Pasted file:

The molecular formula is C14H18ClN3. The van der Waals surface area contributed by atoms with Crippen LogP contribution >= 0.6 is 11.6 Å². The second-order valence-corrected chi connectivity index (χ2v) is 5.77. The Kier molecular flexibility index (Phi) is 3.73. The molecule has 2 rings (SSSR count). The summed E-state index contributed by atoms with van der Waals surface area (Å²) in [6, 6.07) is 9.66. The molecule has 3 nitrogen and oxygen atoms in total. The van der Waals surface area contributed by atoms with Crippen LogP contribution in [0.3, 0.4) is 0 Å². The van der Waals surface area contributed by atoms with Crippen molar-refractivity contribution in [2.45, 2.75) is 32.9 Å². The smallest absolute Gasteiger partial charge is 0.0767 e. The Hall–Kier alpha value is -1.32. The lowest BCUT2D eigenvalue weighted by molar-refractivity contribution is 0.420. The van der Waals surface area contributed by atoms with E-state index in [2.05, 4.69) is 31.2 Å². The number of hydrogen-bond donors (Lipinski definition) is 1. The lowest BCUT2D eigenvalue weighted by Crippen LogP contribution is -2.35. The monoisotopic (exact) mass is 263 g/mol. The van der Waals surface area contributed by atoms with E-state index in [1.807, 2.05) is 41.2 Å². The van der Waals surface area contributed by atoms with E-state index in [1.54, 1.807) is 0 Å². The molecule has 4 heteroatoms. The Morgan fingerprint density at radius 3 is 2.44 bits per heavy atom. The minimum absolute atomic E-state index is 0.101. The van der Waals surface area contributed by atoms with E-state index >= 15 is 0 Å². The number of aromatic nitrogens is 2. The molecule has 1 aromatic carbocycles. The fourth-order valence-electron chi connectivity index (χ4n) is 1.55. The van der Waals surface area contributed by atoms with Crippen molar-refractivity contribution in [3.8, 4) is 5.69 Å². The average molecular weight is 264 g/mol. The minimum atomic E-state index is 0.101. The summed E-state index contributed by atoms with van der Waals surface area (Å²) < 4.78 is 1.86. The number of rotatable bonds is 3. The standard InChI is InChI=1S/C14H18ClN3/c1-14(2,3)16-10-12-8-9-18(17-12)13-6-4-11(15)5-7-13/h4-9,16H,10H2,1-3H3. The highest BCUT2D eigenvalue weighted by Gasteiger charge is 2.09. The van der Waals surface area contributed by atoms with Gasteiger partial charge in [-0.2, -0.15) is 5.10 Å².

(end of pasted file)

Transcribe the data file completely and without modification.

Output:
The molecular formula is C14H18ClN3. The van der Waals surface area contributed by atoms with Crippen LogP contribution >= 0.6 is 11.6 Å². The second-order valence-corrected chi connectivity index (χ2v) is 5.77. The Kier molecular flexibility index (Phi) is 3.73. The molecule has 2 rings (SSSR count). The summed E-state index contributed by atoms with van der Waals surface area (Å²) in [6, 6.07) is 9.66. The molecule has 3 nitrogen and oxygen atoms in total. The van der Waals surface area contributed by atoms with Crippen LogP contribution in [0.3, 0.4) is 0 Å². The van der Waals surface area contributed by atoms with Crippen molar-refractivity contribution in [2.45, 2.75) is 32.9 Å². The smallest absolute Gasteiger partial charge is 0.0767 e. The Hall–Kier alpha value is -1.32. The lowest BCUT2D eigenvalue weighted by molar-refractivity contribution is 0.420. The van der Waals surface area contributed by atoms with E-state index in [2.05, 4.69) is 31.2 Å². The number of hydrogen-bond donors (Lipinski definition) is 1. The lowest BCUT2D eigenvalue weighted by Crippen LogP contribution is -2.35. The monoisotopic (exact) mass is 263 g/mol. The van der Waals surface area contributed by atoms with E-state index in [1.807, 2.05) is 41.2 Å². The van der Waals surface area contributed by atoms with E-state index in [1.54, 1.807) is 0 Å². The molecule has 4 heteroatoms. The Morgan fingerprint density at radius 3 is 2.44 bits per heavy atom. The minimum absolute atomic E-state index is 0.101. The van der Waals surface area contributed by atoms with E-state index >= 15 is 0 Å². The number of aromatic nitrogens is 2. The molecule has 1 aromatic carbocycles. The fourth-order valence-electron chi connectivity index (χ4n) is 1.55. The van der Waals surface area contributed by atoms with Crippen molar-refractivity contribution in [3.8, 4) is 5.69 Å². The average molecular weight is 264 g/mol. The minimum atomic E-state index is 0.101. The summed E-state index contributed by atoms with van der Waals surface area (Å²) < 4.78 is 1.86. The number of rotatable bonds is 3. The standard InChI is InChI=1S/C14H18ClN3/c1-14(2,3)16-10-12-8-9-18(17-12)13-6-4-11(15)5-7-13/h4-9,16H,10H2,1-3H3. The highest BCUT2D eigenvalue weighted by Gasteiger charge is 2.09. The van der Waals surface area contributed by atoms with Gasteiger partial charge in [-0.2, -0.15) is 5.10 Å².